UPDATE: OK, apparently I was way off:

If you were affected by Hurricane Harvey, you still have time to purchase a health insurance plan for 2018. 15.8 million Texans, or 60% of the state’s population, live in counties eligible for the hurricane special enrollment period: https://t.co/MQHhNNAMTU #GetCovered #ACA pic.twitter.com/895FVWTVxz

— CPPP (@CPPP_TX) December 16, 2017

OK, so it looks like I underestimated Texas by a good 7 million people.

While I was at it, I decided to look up the actual populations of the Louisiana parishes as well, and came up with a total of  1.27 million.

Add them together and that's around 52.5 million people in designated hurricane zones who are still eligible to enroll through 12/31/17.

 

Add those to the 10 state-based exchanges above and you're up to around 140 148 million people, or 43% 46% of the population.

But wait, there's more!

Well over 200,000 Puerto Ricans have moved out since Hurricane Maria devastated the island. Most have transferred to Florida, with others scattered across other states. I'm assuming it's closer to a quarter million by now. The vast bulk of them are elgible for a 60-day Special Enrollment Period (SEP)...not necessarily because of the hurricane itself, but because they legally moved. Including these folks is a bit questionable since anyone who moves to a different rating area anytime throughout the year qualifies for an SEP anyway, but I think it counts. Of course, some of these 200K have likely already enrolled in Florida/etc. during the normal Open Enrollment Period anyway.

But wait, there's more!

As happens every year, a bunch of insurance carriers dropped out of the ACA exchanges in various states/counties nationally...my guess is perhaps 1.5 - 2 million people are currently enrolled in policies which are being discontinued on New Year's Eve. Most of these folks are going to be automatically "mapped" to a different plan or even a different carrier...but many can't be for one reason or another. All of them are eligible to take advantage of the 60-day SEP as well if they'd like to, even if they're mapped:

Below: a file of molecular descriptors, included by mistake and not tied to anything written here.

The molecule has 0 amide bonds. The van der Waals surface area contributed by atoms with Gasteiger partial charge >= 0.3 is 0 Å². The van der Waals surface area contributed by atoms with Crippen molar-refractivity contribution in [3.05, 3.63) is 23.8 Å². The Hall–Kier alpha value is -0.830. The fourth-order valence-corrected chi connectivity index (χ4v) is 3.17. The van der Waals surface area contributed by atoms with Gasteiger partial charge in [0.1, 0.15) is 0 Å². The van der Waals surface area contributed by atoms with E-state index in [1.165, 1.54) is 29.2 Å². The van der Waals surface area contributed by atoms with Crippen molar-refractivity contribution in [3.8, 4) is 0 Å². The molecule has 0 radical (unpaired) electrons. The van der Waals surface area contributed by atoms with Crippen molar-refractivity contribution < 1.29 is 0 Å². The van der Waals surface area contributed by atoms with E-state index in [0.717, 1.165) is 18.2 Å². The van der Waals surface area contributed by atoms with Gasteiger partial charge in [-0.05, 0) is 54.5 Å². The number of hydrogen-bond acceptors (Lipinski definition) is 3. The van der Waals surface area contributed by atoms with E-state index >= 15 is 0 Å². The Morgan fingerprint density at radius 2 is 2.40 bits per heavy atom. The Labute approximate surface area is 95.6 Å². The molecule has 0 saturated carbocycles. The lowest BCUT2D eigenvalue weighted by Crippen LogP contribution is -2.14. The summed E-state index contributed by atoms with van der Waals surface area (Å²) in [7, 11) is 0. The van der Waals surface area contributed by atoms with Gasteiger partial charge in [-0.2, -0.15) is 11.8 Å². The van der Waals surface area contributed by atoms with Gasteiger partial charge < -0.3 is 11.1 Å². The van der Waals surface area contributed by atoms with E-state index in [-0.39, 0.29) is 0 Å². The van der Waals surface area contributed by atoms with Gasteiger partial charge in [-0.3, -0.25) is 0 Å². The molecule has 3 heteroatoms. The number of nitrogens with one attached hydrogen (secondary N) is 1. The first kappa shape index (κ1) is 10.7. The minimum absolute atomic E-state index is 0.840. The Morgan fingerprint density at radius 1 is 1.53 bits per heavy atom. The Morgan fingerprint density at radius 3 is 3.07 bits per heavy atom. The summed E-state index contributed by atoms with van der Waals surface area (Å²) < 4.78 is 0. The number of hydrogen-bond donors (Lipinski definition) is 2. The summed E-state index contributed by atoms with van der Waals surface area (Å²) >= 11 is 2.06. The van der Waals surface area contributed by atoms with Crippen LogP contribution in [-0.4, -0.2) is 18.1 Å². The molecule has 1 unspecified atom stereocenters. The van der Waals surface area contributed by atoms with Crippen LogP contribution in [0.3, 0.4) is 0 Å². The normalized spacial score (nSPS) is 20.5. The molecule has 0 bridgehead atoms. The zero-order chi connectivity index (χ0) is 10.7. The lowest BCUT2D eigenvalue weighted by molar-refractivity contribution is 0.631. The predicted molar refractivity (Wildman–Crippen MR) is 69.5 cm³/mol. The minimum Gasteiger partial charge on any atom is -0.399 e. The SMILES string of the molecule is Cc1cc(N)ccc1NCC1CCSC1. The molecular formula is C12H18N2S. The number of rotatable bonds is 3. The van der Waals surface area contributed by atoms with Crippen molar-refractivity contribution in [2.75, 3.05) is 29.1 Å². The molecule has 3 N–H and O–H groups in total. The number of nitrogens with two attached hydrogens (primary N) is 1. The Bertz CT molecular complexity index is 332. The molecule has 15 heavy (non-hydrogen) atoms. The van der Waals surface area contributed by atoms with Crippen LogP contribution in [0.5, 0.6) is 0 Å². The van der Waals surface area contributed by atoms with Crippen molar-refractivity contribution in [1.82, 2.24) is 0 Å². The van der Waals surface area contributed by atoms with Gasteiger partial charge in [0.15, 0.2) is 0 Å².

If your health plan will terminate at the end of 2017 and you don’t pick a new plan by the end of open enrollment (December 15, in most states), your special enrollment period continues until March 1, 2018. (That’s 60 days after your previous plan ended.)

Insurers in numerous states are leaving the exchanges at the end of 2017 or shrinking their coverage areas. If your insurer will no longer be offering plans in the exchange in your area, you’re eligible for a special enrollment period. This is true even though the exchange will map you to a plan from another insurer if you don’t select a plan during open enrollment. CMS confirmed in October 2017 that people whose plans are discontinued would be eligible for the special enrollment period, despite the fact that the exchange would automatically match these consumers to a new plan if they didn’t pick one themselves.

CMS confirmed that the special enrollment period applies in cases where an insurer exits the market in a particular area (on or off-exchange, or both), but it also applies in situations where an insurer replaces all of its PPO plans with HMOs, for example. But more minor adjustments, like changes to the deductible or copay, would not result in a special enrollment period.

Anyone who's automatically mapped, but then switches plans, has already been accounted for in the official tally already, and many of these people live in states with later deadlines anyway, but that should still leave up to perhaps 500,000 people who could potentially take advantage of the 60-day SEP.